Why Is My Horse Drooling So Much?

Some horses really drool a lot even when they are in great condition and don't have any dental issues. It can be pretty messy when a horse starts to slobber because it goes all over the place! But why do some horses slobber more than others do?

Hyper-salivation or excessive drooling can not only be a bit messy especially if you are showing your horse or competing with them, but it could be caused by several things. The most common cause is something that's called slaframine toxicosis which horses do when they ingest any mould that's often found on red clover. The mould is called Rhizoctonia leguminicola fungus and when when horses are allowed to graze a clover rich paddock, they may well drool a lot. Once they are taken off this type of pasture, the slobbering usually stops.

With this said, if you feed hay that has a lot of red clover in it, this too could have the same effect and the result would be a horse that tends to drool more than usual simply because they are experiencing slaframine toxicosis from munching on their hay.

How to Spot Contaminated Clover

It's pretty easy to spot any contaminated clover in a paddock because the leaves have a grey tinge to them instead of the normal vibrant green colour they usually have. The leaves eventually turn black and although eaten in moderation, horses don't tend to be affected, if they are left on a paddock full of affected red clover, they will eventually start to slobber excessively. The reason is the bitter taste of the leaves irritates and stimulates their saliva glands.

Other reasons why a horse may drool more than usual include the following:

  • Horses with lesions on their tongues often drool excessively
  • Dental issues can result in horses slobbering
  • Abscesses in the mouth may cause a horse to drool
  • A foreign body lodged in a tooth will also cause them to drool more than usual

There are more serious reasons why some horses salivate which could be due to some kind of obstruction in their throats. Horses that suffer from gastric ulcers also tend to slobber more than usual.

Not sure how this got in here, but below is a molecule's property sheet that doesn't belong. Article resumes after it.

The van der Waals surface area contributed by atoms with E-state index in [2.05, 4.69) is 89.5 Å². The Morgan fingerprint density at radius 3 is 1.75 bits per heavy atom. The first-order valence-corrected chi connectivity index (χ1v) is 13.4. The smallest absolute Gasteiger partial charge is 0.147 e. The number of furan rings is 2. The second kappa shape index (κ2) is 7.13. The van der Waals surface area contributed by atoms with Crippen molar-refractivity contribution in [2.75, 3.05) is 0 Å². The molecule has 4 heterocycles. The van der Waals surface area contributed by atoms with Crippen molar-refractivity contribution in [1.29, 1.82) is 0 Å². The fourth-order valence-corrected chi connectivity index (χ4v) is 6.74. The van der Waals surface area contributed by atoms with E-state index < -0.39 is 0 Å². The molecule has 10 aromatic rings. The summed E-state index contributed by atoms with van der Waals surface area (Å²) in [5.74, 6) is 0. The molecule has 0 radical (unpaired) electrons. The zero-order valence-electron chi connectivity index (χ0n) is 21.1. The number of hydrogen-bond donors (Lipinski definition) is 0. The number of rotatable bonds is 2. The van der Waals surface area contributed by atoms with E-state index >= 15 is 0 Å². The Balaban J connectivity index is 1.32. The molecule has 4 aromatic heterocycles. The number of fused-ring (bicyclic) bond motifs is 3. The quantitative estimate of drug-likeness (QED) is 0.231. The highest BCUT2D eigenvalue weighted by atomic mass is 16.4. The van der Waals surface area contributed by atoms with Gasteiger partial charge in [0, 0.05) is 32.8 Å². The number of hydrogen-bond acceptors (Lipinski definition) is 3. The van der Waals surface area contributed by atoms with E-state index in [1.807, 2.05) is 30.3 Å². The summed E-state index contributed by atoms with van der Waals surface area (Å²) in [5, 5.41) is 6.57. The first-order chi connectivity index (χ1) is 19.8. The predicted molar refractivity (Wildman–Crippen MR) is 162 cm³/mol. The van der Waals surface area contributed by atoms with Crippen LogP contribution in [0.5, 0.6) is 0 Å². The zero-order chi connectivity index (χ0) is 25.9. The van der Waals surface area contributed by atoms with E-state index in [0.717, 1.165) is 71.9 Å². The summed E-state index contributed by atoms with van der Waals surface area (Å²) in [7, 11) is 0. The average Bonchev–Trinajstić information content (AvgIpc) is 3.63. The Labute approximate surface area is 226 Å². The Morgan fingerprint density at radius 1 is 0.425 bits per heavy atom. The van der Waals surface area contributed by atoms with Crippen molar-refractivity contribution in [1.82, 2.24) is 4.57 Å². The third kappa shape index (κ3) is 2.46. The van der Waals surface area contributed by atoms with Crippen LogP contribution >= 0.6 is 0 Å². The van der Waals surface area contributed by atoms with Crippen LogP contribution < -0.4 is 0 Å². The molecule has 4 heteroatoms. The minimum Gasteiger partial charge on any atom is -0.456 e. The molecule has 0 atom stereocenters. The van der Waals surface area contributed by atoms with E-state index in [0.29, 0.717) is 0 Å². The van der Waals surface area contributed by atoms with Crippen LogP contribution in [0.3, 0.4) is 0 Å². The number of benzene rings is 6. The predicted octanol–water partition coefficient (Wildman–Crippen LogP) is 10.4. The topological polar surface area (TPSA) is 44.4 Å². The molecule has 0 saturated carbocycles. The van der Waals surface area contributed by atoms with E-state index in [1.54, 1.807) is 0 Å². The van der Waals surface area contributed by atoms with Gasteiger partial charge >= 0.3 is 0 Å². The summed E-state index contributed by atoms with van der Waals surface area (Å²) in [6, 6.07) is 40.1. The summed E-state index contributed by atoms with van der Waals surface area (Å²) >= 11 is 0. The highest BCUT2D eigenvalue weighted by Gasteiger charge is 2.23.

Lots of horses and ponies tend to “work” their bits when being ridden which produces a lot of white slobber, but this is not something that you need to worry about too much. However, if you find that your horse is suddenly drooling a lot, you should contact the vet so they can check them out. There are around 18 reasons why a horse might hyper-salivate and a few of them are deadly albeit quite rare.

Normal Drooling in Horses

A horse has three pairs of saliva glands situated under their tongues and in their throats. Amazingly, they can produce around 10 gallons of saliva every day! Most of the time when a horse suddenly starts to hyper-salivate, it is due to an irritation which is more than likely triggered by some kind of chemical they have come into contact with. With this said, some oral wormers can trigger excessive drooling in horses and the same can be said for certain equine drugs.

When Should Excessive Slobbers be a Real Worry?

If you find that your horse has started to drool a lot more than usual and they have also lost their appetite or if you find they have real difficulty in swallowing anything, then you need to call out the vet as a matter of urgency. Other symptoms that may be cause for concern include the following:

  • If your horse starts to slobber and is feverish
  • If they are lethargic and drooling more than usual
  • If the slobber they produce has a thick consistency and looks weird

If you notice your horse shows any of the above symptoms, you would need to call out the vet so they can check your horse over. You may need to show the vet where you turn your horse out to pasture because something in their environment could be triggering this reaction apart from a red clover problem. The vet would need to rule out any sort of poisoning issues before recommending a treatment your horse if they feel it necessary.

Conclusion

Some horses like to play with their bit and often this can result in lots of drool around their mouths. A few horses when they turned out on paddocks where there is a lot of red clover often hypersalivate because of a mould that forms on the plant during the summer. Taking a horse off the paddock usually solves the problem although if any of their hay contains a lot of red clover, it could also trigger a reaction which results in excessive slobbering too. If you are at all concerned about the fact your horse is suddenly drooling a lot more than usual, you should call out the vet because there are more serious conditions that can cause horses to hypersalivate and which would need to be checked out.


Join the Conversation

Do you like this article? Have something to say? Then leave your comments.






© Copyright - Pets4Homes.co.uk (2005 - 2018) - Pet Media Ltd
Pets4Homes.co.uk use cookies on this site to enhance your user experience. Use of this website and other services constitutes acceptance of the Pets4Homes Terms of Use and Privacy and Cookie Policy.